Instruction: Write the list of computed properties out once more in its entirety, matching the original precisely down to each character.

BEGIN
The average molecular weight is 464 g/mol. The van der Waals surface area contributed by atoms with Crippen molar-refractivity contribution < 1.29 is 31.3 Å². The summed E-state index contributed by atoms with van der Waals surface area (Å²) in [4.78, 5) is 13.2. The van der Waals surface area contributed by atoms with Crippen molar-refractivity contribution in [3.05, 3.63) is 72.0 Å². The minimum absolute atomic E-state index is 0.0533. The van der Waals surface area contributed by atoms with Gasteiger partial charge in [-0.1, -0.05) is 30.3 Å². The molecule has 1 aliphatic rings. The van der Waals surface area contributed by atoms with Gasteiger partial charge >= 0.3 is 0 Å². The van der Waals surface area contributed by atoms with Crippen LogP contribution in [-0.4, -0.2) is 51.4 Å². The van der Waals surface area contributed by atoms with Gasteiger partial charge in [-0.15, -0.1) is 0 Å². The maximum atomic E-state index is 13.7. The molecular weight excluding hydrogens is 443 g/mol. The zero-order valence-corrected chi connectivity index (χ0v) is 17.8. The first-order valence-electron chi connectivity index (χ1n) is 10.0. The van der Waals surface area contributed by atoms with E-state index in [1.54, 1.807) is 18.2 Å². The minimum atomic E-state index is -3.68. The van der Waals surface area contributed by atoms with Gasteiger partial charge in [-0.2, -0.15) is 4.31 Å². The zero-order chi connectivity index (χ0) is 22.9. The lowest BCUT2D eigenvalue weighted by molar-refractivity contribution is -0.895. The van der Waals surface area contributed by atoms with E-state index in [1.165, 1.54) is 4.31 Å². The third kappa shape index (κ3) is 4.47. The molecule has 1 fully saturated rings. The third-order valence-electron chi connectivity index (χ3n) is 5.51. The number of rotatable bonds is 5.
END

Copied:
The average molecular weight is 464 g/mol. The van der Waals surface area contributed by atoms with Crippen molar-refractivity contribution < 1.29 is 31.3 Å². The summed E-state index contributed by atoms with van der Waals surface area (Å²) in [4.78, 5) is 13.2. The van der Waals surface area contributed by atoms with Crippen molar-refractivity contribution in [3.05, 3.63) is 72.0 Å². The minimum absolute atomic E-state index is 0.0533. The van der Waals surface area contributed by atoms with Gasteiger partial charge in [-0.1, -0.05) is 30.3 Å². The molecule has 1 aliphatic rings. The van der Waals surface area contributed by atoms with Gasteiger partial charge >= 0.3 is 0 Å². The van der Waals surface area contributed by atoms with Crippen LogP contribution in [-0.4, -0.2) is 51.4 Å². The van der Waals surface area contributed by atoms with Gasteiger partial charge in [-0.15, -0.1) is 0 Å². The maximum atomic E-state index is 13.7. The molecular weight excluding hydrogens is 443 g/mol. The zero-order valence-corrected chi connectivity index (χ0v) is 17.8. The first-order valence-electron chi connectivity index (χ1n) is 10.0. The van der Waals surface area contributed by atoms with E-state index in [1.54, 1.807) is 18.2 Å². The minimum atomic E-state index is -3.68. The van der Waals surface area contributed by atoms with Gasteiger partial charge in [-0.2, -0.15) is 4.31 Å². The zero-order chi connectivity index (χ0) is 22.9. The lowest BCUT2D eigenvalue weighted by molar-refractivity contribution is -0.895. The van der Waals surface area contributed by atoms with E-state index in [1.165, 1.54) is 4.31 Å². The third kappa shape index (κ3) is 4.47. The molecule has 1 fully saturated rings. The third-order valence-electron chi connectivity index (χ3n) is 5.51. The number of rotatable bonds is 5.